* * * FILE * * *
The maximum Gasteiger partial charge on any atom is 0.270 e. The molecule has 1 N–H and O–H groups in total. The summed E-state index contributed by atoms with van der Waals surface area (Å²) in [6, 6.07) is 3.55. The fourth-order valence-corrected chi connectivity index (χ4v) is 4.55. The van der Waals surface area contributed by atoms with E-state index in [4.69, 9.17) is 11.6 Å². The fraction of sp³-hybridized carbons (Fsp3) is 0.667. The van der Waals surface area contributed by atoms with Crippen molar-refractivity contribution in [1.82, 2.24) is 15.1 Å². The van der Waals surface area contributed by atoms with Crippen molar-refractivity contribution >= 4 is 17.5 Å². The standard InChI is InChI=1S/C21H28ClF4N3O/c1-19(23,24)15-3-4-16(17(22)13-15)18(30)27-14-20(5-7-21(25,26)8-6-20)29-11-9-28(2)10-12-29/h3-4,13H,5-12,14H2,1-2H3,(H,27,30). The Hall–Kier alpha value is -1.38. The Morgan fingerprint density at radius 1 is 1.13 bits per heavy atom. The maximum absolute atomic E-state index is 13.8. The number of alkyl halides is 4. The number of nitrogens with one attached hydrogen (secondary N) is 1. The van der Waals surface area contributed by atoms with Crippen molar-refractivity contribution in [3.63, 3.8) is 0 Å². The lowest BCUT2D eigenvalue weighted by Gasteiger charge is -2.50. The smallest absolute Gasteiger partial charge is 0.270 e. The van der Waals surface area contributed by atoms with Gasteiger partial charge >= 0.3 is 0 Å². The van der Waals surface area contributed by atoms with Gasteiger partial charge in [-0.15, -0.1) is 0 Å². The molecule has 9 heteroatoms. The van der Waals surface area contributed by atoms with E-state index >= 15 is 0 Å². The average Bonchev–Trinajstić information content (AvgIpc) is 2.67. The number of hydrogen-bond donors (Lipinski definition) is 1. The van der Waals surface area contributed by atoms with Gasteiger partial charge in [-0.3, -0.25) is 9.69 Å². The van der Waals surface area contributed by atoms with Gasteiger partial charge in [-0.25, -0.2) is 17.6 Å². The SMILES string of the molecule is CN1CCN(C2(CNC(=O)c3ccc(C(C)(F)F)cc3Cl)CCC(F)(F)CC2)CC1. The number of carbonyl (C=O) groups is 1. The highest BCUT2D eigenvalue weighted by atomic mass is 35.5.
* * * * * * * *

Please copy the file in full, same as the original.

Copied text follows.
The maximum Gasteiger partial charge on any atom is 0.270 e. The molecule has 1 N–H and O–H groups in total. The summed E-state index contributed by atoms with van der Waals surface area (Å²) in [6, 6.07) is 3.55. The fourth-order valence-corrected chi connectivity index (χ4v) is 4.55. The van der Waals surface area contributed by atoms with E-state index in [4.69, 9.17) is 11.6 Å². The fraction of sp³-hybridized carbons (Fsp3) is 0.667. The van der Waals surface area contributed by atoms with Crippen molar-refractivity contribution in [1.82, 2.24) is 15.1 Å². The van der Waals surface area contributed by atoms with Crippen molar-refractivity contribution >= 4 is 17.5 Å². The standard InChI is InChI=1S/C21H28ClF4N3O/c1-19(23,24)15-3-4-16(17(22)13-15)18(30)27-14-20(5-7-21(25,26)8-6-20)29-11-9-28(2)10-12-29/h3-4,13H,5-12,14H2,1-2H3,(H,27,30). The Hall–Kier alpha value is -1.38. The Morgan fingerprint density at radius 1 is 1.13 bits per heavy atom. The maximum absolute atomic E-state index is 13.8. The number of alkyl halides is 4. The number of nitrogens with one attached hydrogen (secondary N) is 1. The van der Waals surface area contributed by atoms with Crippen molar-refractivity contribution in [3.63, 3.8) is 0 Å². The lowest BCUT2D eigenvalue weighted by Gasteiger charge is -2.50. The smallest absolute Gasteiger partial charge is 0.270 e. The van der Waals surface area contributed by atoms with Gasteiger partial charge >= 0.3 is 0 Å². The van der Waals surface area contributed by atoms with Gasteiger partial charge in [-0.15, -0.1) is 0 Å². The molecule has 9 heteroatoms. The van der Waals surface area contributed by atoms with E-state index >= 15 is 0 Å². The average Bonchev–Trinajstić information content (AvgIpc) is 2.67. The number of hydrogen-bond donors (Lipinski definition) is 1. The van der Waals surface area contributed by atoms with Gasteiger partial charge in [-0.3, -0.25) is 9.69 Å². The van der Waals surface area contributed by atoms with Gasteiger partial charge in [-0.25, -0.2) is 17.6 Å². The SMILES string of the molecule is CN1CCN(C2(CNC(=O)c3ccc(C(C)(F)F)cc3Cl)CCC(F)(F)CC2)CC1. The number of carbonyl (C=O) groups is 1. The highest BCUT2D eigenvalue weighted by atomic mass is 35.5.